Data courtesy of http://mayor.dc.gov/homewarddc and http://maps.google.com
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In May, the D.C. Council took important votes to move forward with the closure of the D.C. General homeless shelter, approving the construction of six smaller shelters in different parts of the city. These new shelter facilities are designed as short-term housing with wraparound services for families, and will be a dramatic improvement over the shoehorning of hundreds of families into a shuttered, dilapidated public hospital.

Since first coming into office, I have visited D.C. General and other shelters around the city. It quickly became clear that many of them are operating under the wrong model of warehousing people. They are overcrowded, poorly maintained and lacking the necessary services to help individuals or families experiencing homelessness get back on their feet. Replacing these outdated shelters with smaller, service-rich ones will go a long way toward making homelessness rare, brief and non-recurring.

In order to truly reach that goal, however, we must also implement systemic changes to the continuum of care for our homeless residents. Fortunately, that is happening under the leadership of Department of Human Services Director Laura Zeilinger. Director Zeilinger’s track record over the past year speaks volumes, as she is making significant structural changes within the agency and implementing smart policy reforms like year-round access to shelter for families and an improved prevention program. These changes are critical to implementation of the Homeward D.C. five-year strategic plan to address homelessness in our city, created by the Interagency Council on Homeless in consultation with the community.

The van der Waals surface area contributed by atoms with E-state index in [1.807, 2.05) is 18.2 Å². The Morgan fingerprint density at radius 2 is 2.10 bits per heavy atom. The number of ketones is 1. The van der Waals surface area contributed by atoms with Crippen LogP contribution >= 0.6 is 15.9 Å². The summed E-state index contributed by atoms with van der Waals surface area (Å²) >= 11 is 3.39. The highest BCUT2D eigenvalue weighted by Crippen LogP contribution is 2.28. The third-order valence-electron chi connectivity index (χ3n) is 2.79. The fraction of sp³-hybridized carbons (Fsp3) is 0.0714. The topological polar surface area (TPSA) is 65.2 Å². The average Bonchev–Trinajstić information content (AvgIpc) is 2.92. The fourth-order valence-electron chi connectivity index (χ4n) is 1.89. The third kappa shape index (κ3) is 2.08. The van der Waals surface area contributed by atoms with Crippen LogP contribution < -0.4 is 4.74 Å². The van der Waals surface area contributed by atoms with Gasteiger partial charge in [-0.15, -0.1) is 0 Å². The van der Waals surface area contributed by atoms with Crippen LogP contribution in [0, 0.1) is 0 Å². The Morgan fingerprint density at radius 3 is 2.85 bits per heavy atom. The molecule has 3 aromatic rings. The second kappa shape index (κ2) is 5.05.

To pay for this plan, the council enhanced the mayor’s current budget proposal to make an unprecedented investment in homeless services. Part of the investment over the next year will be more than $100 million to fund the necessary facilities to replace D.C. General.

While I applaud the mayor for putting forward a concrete plan to close D.C. General, her proposal relied on leasing property at sometimes exorbitant rates from private developers – leases that would expire in 10 to 30 years. I worked to identify capital funding during the budget process and reallocated it to allow the government to build on D.C.-owned land or acquire land from developers, rather than using expensive leases. This is expected to save us at least $165 million on the projects, while ensuring long term stability of the sites. One of the sites that we changed to D.C.-owned land was the proposed Ward 5 shelter, which many advocates had also opposed due to its environmental risks and isolation.

It is my hope that Mayor Bowser embraces the council’s changes and works with us and the community to close D.C. General as quickly as possible. We must meticulously track the effort to ensure that these new shelters provide positive and healthy environments and feature extensive wraparound services. We must remember that building the new shelters will not guarantee an end to family homelessness, because there are hundreds of homeless families remaining in hotel rooms. We must keep the pressure on to continue improving how we prevent homelessness. And we must build the housing that families can transition into after a brief stay in shelter while they get back on their feet. This means continuing our financial commitment to the Housing Production Trust Fund, local rent supplement vouchers, permanent supportive housing, rapid rehousing and more. We must make good on our commitment to transform the support system for individuals who are homeless, as well.

To me, these are critical human rights issues, and I am glad to see the city take the human rights of some of our most marginalized residents more seriously. I hope that in the coming years, D.C. will be seen as a model for preserving and protecting the rights of families and individuals experiencing homelessness by meeting their immediate and long term needs.